Safety assessments for airport solar panel installations

Guest Author by Guest Author | Apr 29, 2019

Written by Adrian Young, Senior Aviation Consultant, To70

With the growth of renewable energy , airport solar panel farms on or nearby airports are increasingly being developed in all parts of the world; Cochin Airport in India is 100% solar panelled and many more are following its example.  With new technology come safety concerns. Renewable energy still largely unregulated, affect important aspects of aviation safety and should be discussed.  

Aviation and solar power: Elements to be assessed

There are a number of challenging issues regarding aviation and solar power. All of the issues that arise can be mitigated once the problems they cause are quantified. These include:

  • obstacle limitations
  • reflection of sunlight for flight crews
  • controllers and airside drivers
  • flora and fauna management
  • access routes for fire and rescue vehicles
  • interference with CNS equipment and meteorological equipment
  • electro-magnetic interference from DC-power sources (including inverters)
Airport solar panels

Solar power safety concerns

Reflection of sunlight

The most obvious source of safety concerns when considering a solar panel farm at an airport is the one related to the reflection of sunlight off the panels. Known as glint and glare, this can be calculated for the design of the planned solar panel farm for pilots in the air and on the ground, Air Navigation Service Providers staff in the Air Traffic Control tower and the drivers of airside vehicles. The effect of glint and glare can also be calculated for meteorological equipment.

The simplest mitigation measure in the event that unwanted levels of glint and glare are generated by the solar panels is their re-orientation. Often a slight adjustment to their vertical and/or alignment angle will result in a large reduction in the glint and glare values.

Electro-magnetic interference

Solar panels themselves are, from an electro-magnetic perspective, relatively passive pieces of equipment. The DC-power that they create needs to be converted to AC-power. It is the DC-power cabling and the inverters used that can create electro-magnetic interference. Poorly wired cable looms are a prime source of interference. Certified inverters can, despite their certification, still generate interference at various frequencies. It is unfortunate that the frequency range that is most susceptible to interference – 100 to 200 MHz – includes aeronautical radio frequencies.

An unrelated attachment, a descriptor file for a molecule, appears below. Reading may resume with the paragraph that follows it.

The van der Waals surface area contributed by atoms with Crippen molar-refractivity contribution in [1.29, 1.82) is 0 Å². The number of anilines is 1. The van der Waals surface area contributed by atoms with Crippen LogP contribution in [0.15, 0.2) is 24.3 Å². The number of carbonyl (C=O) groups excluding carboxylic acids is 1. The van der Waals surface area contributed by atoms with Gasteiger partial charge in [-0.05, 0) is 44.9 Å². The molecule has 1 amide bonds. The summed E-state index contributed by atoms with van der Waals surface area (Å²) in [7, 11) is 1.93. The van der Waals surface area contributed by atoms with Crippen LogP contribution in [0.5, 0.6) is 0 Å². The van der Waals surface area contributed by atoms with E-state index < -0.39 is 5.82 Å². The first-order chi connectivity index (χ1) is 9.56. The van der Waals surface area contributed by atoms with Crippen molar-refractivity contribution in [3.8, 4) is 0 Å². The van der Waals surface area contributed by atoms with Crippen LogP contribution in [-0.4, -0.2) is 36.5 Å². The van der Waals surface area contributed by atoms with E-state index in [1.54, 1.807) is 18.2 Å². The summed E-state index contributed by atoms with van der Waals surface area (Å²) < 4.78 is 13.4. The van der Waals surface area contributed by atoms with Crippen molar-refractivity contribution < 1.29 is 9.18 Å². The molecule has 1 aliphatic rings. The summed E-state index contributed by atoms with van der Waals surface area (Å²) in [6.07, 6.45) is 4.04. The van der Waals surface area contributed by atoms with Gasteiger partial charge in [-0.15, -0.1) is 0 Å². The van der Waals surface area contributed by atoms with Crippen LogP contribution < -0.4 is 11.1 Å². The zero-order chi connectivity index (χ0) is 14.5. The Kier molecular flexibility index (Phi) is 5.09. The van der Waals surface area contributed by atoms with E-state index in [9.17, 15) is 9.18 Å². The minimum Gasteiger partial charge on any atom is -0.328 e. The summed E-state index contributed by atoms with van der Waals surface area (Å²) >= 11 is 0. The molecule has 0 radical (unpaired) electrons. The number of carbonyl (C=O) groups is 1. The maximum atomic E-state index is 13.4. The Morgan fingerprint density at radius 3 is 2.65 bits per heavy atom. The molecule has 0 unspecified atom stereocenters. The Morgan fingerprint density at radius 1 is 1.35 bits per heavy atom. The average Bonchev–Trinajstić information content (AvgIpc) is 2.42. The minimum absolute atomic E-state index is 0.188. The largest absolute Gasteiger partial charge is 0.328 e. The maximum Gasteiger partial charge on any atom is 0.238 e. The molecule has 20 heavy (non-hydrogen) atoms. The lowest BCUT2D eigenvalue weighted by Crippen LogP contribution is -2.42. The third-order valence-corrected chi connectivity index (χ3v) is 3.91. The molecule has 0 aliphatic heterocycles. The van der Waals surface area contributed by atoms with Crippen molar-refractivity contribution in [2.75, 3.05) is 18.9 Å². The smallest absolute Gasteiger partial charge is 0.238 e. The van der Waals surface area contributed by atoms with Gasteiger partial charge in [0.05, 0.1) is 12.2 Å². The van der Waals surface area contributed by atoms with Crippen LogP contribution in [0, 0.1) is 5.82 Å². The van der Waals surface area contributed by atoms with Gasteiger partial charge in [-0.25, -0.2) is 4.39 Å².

A recent safety assessment found that a certified inverter planned for use at a regional airport generated electro-magnetic interference on one of the airport’s radio frequencies.

Lack of regulation

There are, at present, no specific regulations address the safety impact of airport solar panel fields in Europe. The aviation authorities in several States routinely require airports to assess the reflection of sunlight from solar panels. To date, we are not aware of an assessment of electro-magnetic interference being required in an airport solar panel project.

Airports should, as part of the change management process in their safety management system, consider all of the risks posed by solar panel farms at or adjacent to their airport in order to ensure the safety of the overall operation.

Adrian Young, Senior Aviation Consultant at To70, has worked in aviation safety since 1989, both for governmental organizations and for airports and airlines.  He is a qualified aviation accident investigator and has performed accident and incident investigations in Europe, Africa, Asia and the Americas. The safety evaluation of measures intended to enhance the sustainable operations of airports is a more recent development.

To70, a leading aviation consultancy with offices around the world, can advise on how to reduce or mitigate the risks that solar panel fields or wind turbines pose. To70 has performed safety assessments for industry and government on proposed solar panel farms on airports.

The article was provided by a third party and, as such, the views expressed therein and/or presented are their own and may not represent or reflect the views of ACI, its management, Board, or members. Readers should not act on the basis of any information contained in the blog without referring to applicable laws and regulations and/or without appropriate professional advice.

Guest Author
156 articles
Share This